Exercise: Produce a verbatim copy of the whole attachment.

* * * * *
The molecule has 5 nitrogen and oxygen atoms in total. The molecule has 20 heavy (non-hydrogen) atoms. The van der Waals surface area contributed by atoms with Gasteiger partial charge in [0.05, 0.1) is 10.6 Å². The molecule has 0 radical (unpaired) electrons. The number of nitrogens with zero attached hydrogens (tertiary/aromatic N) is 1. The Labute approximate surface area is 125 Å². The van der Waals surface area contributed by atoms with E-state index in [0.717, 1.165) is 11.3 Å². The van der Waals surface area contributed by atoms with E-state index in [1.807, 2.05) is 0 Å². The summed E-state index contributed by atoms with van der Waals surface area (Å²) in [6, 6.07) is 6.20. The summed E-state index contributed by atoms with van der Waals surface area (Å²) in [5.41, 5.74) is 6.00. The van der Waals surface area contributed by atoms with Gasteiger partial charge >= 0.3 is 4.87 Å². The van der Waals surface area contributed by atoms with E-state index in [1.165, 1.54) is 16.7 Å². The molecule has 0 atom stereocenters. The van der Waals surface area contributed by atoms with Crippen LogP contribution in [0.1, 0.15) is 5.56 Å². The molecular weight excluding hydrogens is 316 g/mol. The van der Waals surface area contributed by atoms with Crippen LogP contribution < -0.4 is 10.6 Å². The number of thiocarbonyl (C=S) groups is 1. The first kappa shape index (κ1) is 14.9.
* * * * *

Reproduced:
The molecule has 5 nitrogen and oxygen atoms in total. The molecule has 20 heavy (non-hydrogen) atoms. The van der Waals surface area contributed by atoms with Gasteiger partial charge in [0.05, 0.1) is 10.6 Å². The molecule has 0 radical (unpaired) electrons. The number of nitrogens with zero attached hydrogens (tertiary/aromatic N) is 1. The Labute approximate surface area is 125 Å². The van der Waals surface area contributed by atoms with E-state index in [0.717, 1.165) is 11.3 Å². The van der Waals surface area contributed by atoms with E-state index in [1.807, 2.05) is 0 Å². The summed E-state index contributed by atoms with van der Waals surface area (Å²) in [6, 6.07) is 6.20. The summed E-state index contributed by atoms with van der Waals surface area (Å²) in [5.41, 5.74) is 6.00. The van der Waals surface area contributed by atoms with Gasteiger partial charge >= 0.3 is 4.87 Å². The van der Waals surface area contributed by atoms with E-state index in [1.165, 1.54) is 16.7 Å². The molecule has 0 atom stereocenters. The van der Waals surface area contributed by atoms with Crippen LogP contribution in [0.1, 0.15) is 5.56 Å². The molecular weight excluding hydrogens is 316 g/mol. The van der Waals surface area contributed by atoms with Crippen LogP contribution < -0.4 is 10.6 Å². The number of thiocarbonyl (C=S) groups is 1. The first kappa shape index (κ1) is 14.9.